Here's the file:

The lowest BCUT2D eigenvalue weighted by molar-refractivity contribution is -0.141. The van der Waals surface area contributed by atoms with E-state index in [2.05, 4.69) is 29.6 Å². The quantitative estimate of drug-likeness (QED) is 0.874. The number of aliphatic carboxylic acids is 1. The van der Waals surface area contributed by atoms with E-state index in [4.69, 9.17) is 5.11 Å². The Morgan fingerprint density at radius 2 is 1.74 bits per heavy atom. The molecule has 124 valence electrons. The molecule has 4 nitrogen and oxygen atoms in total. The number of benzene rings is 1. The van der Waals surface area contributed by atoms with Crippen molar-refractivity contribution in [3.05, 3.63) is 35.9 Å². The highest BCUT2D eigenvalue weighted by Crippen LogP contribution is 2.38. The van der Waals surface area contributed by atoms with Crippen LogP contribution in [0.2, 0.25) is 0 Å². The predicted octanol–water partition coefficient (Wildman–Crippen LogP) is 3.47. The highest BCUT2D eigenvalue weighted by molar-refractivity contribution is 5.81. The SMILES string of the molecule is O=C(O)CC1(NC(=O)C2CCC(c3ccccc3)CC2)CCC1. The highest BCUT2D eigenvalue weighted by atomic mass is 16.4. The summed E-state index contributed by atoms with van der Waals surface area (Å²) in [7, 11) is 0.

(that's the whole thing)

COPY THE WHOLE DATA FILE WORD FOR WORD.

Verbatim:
The lowest BCUT2D eigenvalue weighted by molar-refractivity contribution is -0.141. The van der Waals surface area contributed by atoms with E-state index in [2.05, 4.69) is 29.6 Å². The quantitative estimate of drug-likeness (QED) is 0.874. The number of aliphatic carboxylic acids is 1. The van der Waals surface area contributed by atoms with E-state index in [4.69, 9.17) is 5.11 Å². The Morgan fingerprint density at radius 2 is 1.74 bits per heavy atom. The molecule has 124 valence electrons. The molecule has 4 nitrogen and oxygen atoms in total. The number of benzene rings is 1. The van der Waals surface area contributed by atoms with Crippen molar-refractivity contribution in [3.05, 3.63) is 35.9 Å². The highest BCUT2D eigenvalue weighted by Crippen LogP contribution is 2.38. The van der Waals surface area contributed by atoms with Crippen LogP contribution in [0.2, 0.25) is 0 Å². The predicted octanol–water partition coefficient (Wildman–Crippen LogP) is 3.47. The highest BCUT2D eigenvalue weighted by molar-refractivity contribution is 5.81. The SMILES string of the molecule is O=C(O)CC1(NC(=O)C2CCC(c3ccccc3)CC2)CCC1. The highest BCUT2D eigenvalue weighted by atomic mass is 16.4. The summed E-state index contributed by atoms with van der Waals surface area (Å²) in [7, 11) is 0.